Do you remember the time when you first learned how to ride a bike without training wheels? You were hesitant and probably afraid at first, almost certain that you would fall if your Dad let go of the bike. You try to glide through and balance yourself, but then it happens. Your Dad lets go. You skid and you fall. You fail. However, your Dad encourages you to try again. After multiple knee scrapes and thuds, you figure out how to balance yourself and learn a skill that stays with you for life.
So how did you learn? You literally learned from each scrape, each thud, and each loss of balance. With every mistake, you learned what not to do. As Richard Branson said, “You don’t learn to walk by following rules. You learn by doing, and by falling over.” We all learn from our mistakes – we learn by doing and we can all agree that nobody learned to fly a plane by practicing in a flight simulator alone. That is the fundamental principle of natural learning.
So why does corporate learning turn every training program into a series of topics that learners ought to know? What about an approach that follows a learning by doing approach and focuses learning on those tasks or activities that help learners do their job as effectively and efficiently as possible?
For example, you walk into a perfume store and tell the store assistant that you are looking for a perfume with floral notes. The store assistant ignores your preference and starts showing you the latest perfumes that she has an incentive to sell. Not focusing on a customer’s choice is one of the critical mistakes she makes and may not result in a sale at all. If her training program was just a checklist that covered points like – “Greet the customer when he or she walks in”, “show them the latest line of perfumes at the store”, then she is not even aware that she is making a mistake.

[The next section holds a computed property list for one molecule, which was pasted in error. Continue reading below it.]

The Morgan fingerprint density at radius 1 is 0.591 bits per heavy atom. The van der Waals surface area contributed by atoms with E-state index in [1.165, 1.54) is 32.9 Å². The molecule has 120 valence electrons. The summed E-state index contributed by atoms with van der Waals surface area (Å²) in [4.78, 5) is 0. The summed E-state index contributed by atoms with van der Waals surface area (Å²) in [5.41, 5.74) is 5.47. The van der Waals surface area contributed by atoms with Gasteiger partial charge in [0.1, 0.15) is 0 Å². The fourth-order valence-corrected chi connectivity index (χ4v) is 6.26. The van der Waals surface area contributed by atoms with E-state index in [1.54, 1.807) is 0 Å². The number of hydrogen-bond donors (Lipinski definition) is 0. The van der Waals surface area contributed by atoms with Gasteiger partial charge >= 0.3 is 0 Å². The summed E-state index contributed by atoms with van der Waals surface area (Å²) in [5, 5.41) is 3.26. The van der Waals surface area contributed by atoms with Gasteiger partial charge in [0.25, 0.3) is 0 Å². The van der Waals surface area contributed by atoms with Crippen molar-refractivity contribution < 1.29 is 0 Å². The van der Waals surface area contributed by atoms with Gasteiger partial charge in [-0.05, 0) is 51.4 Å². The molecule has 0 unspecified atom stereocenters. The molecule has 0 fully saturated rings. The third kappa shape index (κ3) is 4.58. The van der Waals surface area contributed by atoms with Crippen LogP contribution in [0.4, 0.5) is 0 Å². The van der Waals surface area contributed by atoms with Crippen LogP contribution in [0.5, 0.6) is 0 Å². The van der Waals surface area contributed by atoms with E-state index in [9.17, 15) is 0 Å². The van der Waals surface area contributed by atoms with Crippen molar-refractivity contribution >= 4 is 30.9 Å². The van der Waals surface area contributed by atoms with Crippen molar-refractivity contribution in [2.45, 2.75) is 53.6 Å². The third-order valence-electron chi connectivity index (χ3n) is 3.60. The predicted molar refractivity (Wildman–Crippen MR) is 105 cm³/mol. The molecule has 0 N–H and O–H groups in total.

NIIT’s Critical Mistake Analysis methodology uses a method somewhat analogous to Pareto Analysis to identify what mistakes novices make on the job. By shadowing people on the job, interviewing experts and observing the mistakes that novices make, the methodology focuses on arriving at a set of mistakes that occur most frequently or have the most business impact in terms of cost or productivity. These mistakes are then prioritized and the most critical mistakes become teaching points for the learner. In our experience, we have found that it is usually 20% of the mistakes that lead to 80% of the business impact.
Realistic and true-to-life scenarios are derived from the teaching points so that learners can make informed decisions in the real world. If we go back to the store example, one of the scenarios could be asking a customer about their preference or their favorite perfume. By setting an actual context to an activity, learners can be coached to make optimal choices.